Our model is also in good agreement with chronological and geometrical data, which suggest that there is a section of the Hikurangi Plateau that is slightly younger than Ontong-Java and Manihiki28 (Fig. 3d). At the ∼112 Ma reconstruction the interactions between the southern margin of the LLSVP and a MOR triple junction separated the Hikurangi LIP from the other plateaus; this upwelling is likely responsible for forming the younger sections of the Hikurangi Plateau (Figs 1b and 3d). In the case of the Hess Rise, at the DSPD site 464 (ref. 32), sediments of Albian (∼113–100 Ma) age have been drilled, suggesting that the basement below could be older than the radiogenic ages of the recovered material. Our model shows that this basement was possibly formed at the northern limits of the LLSVP margin between 120 and 112 Ma (Fig. 3c,d). Ages from the Nicoya II terrane circa 110 Ma also suggest that active upwelling was taking place at the northern LLSVP edge at this time (Fig. 3d).
Interestingly, there is no record for Pacific Ocean related LIP formation at ∼103 Ma; however, our model suggests an interaction between a MOR and the northern edges of the LLSVP, potentially triggering the formation of an LIP at this time (Supplementary Fig. 3g). A plausible candidate could be the undated Yakutat oceanic terrane33, which initially collided with the North American margin, then translated along the margin and became emplaced at the southern Alaska margin33. Furthermore, this raises the possibility of the existence of upwelling pulses of the LLSVP that have not yet been identified in the geologic record.
The youngest Pacific LLSVP upwelling pulses at ∼90 Ma, include the Caribbean LIP and the younger parts of the Hess Rise. Recovered fragments of the Hess Rise of ∼90 Ma show clear geochemical signature consistent with a LIP34. At the ∼95 Ma reconstruction (Fig. 3e) the Caribbean Plateau is forming by a plume connected to the easternmost part of the LLSVP in a near equatorial location. Although the interaction between the LLSVP upwelling and the MOR is only evident in the southern region, we suggest that the plume was captured by the MOR20, hence the northward configuration of the LIP, and probably still interacting until ∼67 Ma (Supplementary Figs 3 and 4); a similar model has been proposed to explain the massive volume and configuration of the Ontong-Java, Manihiki and Hikurangi event29. Fragments of the Caribbean LIP have been identified in the Nicoya Peninsula as suites of massive basalts, diabase and gabbro intrusions. Radiometric 40Ar/39Ar ages group these suites of oceanic rocks between 92.5 and 83.2 Ma (Fig. 1b), consistent with the ages reported for the Caribbean Plateau in the region (Caribbean, Colombia, Ecuador; Fig. 1b and Supplementary data 1). Finally, during our ∼68 Ma and ∼56 Ma reconstruction (Supplementary Fig. 3j,k) the Caribbean LIP is positioned in between the Americas and as the plate kept moving towards the east, subduction initiation occurs in its western boundary, forming the early Central America Trench.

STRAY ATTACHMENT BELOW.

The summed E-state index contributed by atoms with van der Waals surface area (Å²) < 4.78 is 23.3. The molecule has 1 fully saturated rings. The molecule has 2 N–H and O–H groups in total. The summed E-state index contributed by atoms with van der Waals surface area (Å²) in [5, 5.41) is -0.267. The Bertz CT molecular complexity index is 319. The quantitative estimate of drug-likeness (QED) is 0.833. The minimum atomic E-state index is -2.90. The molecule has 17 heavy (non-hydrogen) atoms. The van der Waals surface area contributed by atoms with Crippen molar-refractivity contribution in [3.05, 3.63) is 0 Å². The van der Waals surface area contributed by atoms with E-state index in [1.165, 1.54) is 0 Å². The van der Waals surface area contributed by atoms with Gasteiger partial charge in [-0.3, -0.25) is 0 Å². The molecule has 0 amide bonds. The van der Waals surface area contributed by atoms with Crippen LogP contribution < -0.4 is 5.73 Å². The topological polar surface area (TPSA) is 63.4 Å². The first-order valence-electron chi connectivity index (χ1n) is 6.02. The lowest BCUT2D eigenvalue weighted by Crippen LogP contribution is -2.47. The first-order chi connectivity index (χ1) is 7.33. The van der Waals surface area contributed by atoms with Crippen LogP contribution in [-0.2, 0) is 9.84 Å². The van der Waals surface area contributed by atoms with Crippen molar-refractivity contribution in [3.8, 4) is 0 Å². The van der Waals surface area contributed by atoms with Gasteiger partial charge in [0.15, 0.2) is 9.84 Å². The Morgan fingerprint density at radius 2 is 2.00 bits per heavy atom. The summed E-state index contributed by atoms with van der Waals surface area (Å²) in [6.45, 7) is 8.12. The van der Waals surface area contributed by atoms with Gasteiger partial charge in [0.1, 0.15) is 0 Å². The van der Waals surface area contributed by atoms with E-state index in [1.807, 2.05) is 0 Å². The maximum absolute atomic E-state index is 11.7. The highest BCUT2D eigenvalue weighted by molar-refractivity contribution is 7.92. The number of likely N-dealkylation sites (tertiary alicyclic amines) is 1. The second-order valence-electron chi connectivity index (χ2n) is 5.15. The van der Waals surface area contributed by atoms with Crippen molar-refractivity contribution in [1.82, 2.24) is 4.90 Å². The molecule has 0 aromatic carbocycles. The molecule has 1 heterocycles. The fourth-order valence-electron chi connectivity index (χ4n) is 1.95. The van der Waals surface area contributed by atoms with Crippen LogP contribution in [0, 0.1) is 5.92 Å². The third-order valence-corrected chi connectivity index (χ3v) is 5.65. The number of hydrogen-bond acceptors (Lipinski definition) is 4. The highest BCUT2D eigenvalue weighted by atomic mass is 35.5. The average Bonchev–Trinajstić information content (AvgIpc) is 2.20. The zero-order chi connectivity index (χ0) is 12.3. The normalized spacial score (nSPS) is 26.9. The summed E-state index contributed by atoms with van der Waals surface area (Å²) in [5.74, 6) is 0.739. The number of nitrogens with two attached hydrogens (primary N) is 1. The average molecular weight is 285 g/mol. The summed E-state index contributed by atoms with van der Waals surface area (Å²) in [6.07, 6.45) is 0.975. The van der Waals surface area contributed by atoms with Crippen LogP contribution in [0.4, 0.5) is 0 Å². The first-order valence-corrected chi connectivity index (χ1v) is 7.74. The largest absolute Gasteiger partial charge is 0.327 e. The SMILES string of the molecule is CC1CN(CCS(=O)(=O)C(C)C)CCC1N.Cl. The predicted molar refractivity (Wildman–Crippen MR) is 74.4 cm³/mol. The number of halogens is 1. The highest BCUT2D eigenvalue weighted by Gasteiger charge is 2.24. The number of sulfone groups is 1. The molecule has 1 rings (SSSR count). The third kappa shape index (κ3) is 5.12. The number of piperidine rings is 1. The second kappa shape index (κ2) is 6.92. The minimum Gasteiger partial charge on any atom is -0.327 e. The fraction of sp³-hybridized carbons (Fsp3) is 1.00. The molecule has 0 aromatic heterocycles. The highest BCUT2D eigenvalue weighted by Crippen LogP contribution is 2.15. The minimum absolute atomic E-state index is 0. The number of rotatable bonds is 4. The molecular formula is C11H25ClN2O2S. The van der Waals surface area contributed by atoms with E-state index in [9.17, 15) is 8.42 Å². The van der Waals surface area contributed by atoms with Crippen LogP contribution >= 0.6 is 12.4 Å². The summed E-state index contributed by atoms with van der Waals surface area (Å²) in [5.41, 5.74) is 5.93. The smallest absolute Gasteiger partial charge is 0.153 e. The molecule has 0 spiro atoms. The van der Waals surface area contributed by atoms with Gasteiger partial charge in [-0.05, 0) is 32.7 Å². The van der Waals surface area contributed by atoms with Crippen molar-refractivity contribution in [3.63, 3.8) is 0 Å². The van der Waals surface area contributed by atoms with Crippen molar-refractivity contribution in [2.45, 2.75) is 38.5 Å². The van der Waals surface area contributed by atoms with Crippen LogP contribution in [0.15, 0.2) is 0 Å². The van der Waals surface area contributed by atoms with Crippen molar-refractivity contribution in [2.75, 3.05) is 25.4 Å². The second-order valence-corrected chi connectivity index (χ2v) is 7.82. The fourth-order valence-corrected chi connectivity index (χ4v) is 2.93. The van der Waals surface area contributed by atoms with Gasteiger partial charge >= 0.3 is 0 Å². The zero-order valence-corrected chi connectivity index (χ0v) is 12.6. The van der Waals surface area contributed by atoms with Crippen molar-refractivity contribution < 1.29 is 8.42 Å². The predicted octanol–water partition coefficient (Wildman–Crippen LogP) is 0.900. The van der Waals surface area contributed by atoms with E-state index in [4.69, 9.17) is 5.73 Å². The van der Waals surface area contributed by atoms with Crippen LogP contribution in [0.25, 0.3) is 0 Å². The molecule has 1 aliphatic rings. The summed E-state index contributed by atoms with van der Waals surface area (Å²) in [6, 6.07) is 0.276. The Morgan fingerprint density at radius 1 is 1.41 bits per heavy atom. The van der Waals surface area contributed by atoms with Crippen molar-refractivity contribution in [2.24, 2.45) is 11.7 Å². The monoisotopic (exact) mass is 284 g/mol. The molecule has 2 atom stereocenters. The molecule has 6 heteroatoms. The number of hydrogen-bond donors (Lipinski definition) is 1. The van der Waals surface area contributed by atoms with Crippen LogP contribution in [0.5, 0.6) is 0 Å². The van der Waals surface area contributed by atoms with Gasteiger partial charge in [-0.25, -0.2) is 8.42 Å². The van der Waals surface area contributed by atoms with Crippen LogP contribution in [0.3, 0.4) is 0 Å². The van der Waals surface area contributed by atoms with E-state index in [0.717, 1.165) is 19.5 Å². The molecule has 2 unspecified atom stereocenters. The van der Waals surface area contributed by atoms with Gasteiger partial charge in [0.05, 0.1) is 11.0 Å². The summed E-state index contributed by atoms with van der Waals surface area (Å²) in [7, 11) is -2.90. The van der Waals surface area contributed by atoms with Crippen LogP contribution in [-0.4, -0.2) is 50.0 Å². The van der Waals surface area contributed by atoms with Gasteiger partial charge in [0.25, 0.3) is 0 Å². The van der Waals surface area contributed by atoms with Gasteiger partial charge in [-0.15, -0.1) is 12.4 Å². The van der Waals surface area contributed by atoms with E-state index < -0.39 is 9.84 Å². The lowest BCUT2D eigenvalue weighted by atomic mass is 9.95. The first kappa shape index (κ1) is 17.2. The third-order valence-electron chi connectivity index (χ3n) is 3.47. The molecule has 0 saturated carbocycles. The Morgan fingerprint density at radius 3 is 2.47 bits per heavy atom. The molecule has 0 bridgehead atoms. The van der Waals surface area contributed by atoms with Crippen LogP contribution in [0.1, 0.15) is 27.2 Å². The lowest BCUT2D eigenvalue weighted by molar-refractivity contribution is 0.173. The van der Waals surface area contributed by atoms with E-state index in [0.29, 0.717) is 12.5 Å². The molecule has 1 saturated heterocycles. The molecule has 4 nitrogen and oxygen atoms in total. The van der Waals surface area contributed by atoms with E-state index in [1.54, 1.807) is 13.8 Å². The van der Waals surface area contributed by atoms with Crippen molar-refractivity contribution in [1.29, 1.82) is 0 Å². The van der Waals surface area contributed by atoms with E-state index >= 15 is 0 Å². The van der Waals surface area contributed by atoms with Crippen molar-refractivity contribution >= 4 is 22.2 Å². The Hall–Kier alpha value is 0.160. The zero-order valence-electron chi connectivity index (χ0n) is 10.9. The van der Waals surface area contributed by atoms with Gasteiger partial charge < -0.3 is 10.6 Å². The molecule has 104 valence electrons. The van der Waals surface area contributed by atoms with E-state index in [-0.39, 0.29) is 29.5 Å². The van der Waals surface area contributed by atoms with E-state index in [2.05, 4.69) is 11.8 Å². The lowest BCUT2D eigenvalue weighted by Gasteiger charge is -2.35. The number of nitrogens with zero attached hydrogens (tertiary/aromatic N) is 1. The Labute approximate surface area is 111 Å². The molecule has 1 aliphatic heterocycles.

Evidence for plume-ridge interaction in LIP formation
Immediately after basaltic lavas erupt in deep oceanic environments a quenching glass rim forms around the pillow basalt (Fig. 2a–d). Numerous authors have described the physical and chemical dynamic of such interaction, which usually results in an exchange of dissolved cations between seawater and the newly formed oceanic crust (Fig. 2e,f)35,36. During the quenching process, a decrease of volume occurs, allowing the development of several sets of radial cracks surrounding the pillow basalts. These cooling cracks enable the seawater to percolate inside the hotter interior of the pillow where it reacts with the pillow cores37. These interactions result in different geochemical signatures for the inner pillow basalt and their glass rims38,39,40.